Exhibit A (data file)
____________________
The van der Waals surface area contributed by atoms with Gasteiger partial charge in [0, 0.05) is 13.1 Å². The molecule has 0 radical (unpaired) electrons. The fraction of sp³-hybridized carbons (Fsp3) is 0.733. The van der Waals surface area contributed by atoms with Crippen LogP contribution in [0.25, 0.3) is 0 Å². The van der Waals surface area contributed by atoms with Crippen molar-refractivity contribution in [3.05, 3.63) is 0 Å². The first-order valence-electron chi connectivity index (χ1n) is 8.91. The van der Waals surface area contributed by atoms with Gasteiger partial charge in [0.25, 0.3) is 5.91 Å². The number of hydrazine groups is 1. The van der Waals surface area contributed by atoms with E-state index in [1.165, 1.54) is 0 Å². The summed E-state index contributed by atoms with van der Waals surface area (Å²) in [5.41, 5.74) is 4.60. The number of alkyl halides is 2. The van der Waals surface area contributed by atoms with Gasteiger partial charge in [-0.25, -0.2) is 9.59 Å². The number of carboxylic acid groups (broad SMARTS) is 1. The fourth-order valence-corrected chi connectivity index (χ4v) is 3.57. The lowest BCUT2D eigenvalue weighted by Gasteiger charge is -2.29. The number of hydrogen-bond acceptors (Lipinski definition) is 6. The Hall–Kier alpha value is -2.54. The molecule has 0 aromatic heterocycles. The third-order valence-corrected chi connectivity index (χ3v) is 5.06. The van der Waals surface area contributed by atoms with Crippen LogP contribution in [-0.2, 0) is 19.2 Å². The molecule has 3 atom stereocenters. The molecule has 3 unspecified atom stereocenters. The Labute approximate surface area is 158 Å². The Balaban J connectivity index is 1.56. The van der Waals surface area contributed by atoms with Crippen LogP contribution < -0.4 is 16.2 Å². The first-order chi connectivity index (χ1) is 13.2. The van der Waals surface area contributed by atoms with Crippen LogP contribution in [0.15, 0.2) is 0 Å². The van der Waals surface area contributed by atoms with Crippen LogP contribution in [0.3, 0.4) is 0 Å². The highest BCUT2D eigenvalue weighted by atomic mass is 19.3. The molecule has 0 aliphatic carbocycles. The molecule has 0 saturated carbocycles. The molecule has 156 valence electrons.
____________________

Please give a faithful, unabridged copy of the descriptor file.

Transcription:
The van der Waals surface area contributed by atoms with Gasteiger partial charge in [0, 0.05) is 13.1 Å². The molecule has 0 radical (unpaired) electrons. The fraction of sp³-hybridized carbons (Fsp3) is 0.733. The van der Waals surface area contributed by atoms with Crippen LogP contribution in [0.25, 0.3) is 0 Å². The van der Waals surface area contributed by atoms with Crippen molar-refractivity contribution in [3.05, 3.63) is 0 Å². The first-order valence-electron chi connectivity index (χ1n) is 8.91. The van der Waals surface area contributed by atoms with Gasteiger partial charge in [0.25, 0.3) is 5.91 Å². The number of hydrazine groups is 1. The van der Waals surface area contributed by atoms with E-state index in [1.165, 1.54) is 0 Å². The summed E-state index contributed by atoms with van der Waals surface area (Å²) in [5.41, 5.74) is 4.60. The number of alkyl halides is 2. The van der Waals surface area contributed by atoms with Gasteiger partial charge in [-0.25, -0.2) is 9.59 Å². The number of carboxylic acid groups (broad SMARTS) is 1. The fourth-order valence-corrected chi connectivity index (χ4v) is 3.57. The lowest BCUT2D eigenvalue weighted by Gasteiger charge is -2.29. The number of hydrogen-bond acceptors (Lipinski definition) is 6. The Hall–Kier alpha value is -2.54. The molecule has 0 aromatic heterocycles. The third-order valence-corrected chi connectivity index (χ3v) is 5.06. The van der Waals surface area contributed by atoms with Crippen LogP contribution in [-0.2, 0) is 19.2 Å². The molecule has 3 atom stereocenters. The molecule has 3 unspecified atom stereocenters. The Labute approximate surface area is 158 Å². The Balaban J connectivity index is 1.56. The van der Waals surface area contributed by atoms with Crippen LogP contribution < -0.4 is 16.2 Å². The first-order chi connectivity index (χ1) is 13.2. The van der Waals surface area contributed by atoms with Crippen LogP contribution in [0.15, 0.2) is 0 Å². The van der Waals surface area contributed by atoms with Crippen LogP contribution in [0.3, 0.4) is 0 Å². The highest BCUT2D eigenvalue weighted by atomic mass is 19.3. The molecule has 0 aliphatic carbocycles. The molecule has 0 saturated carbocycles. The molecule has 156 valence electrons.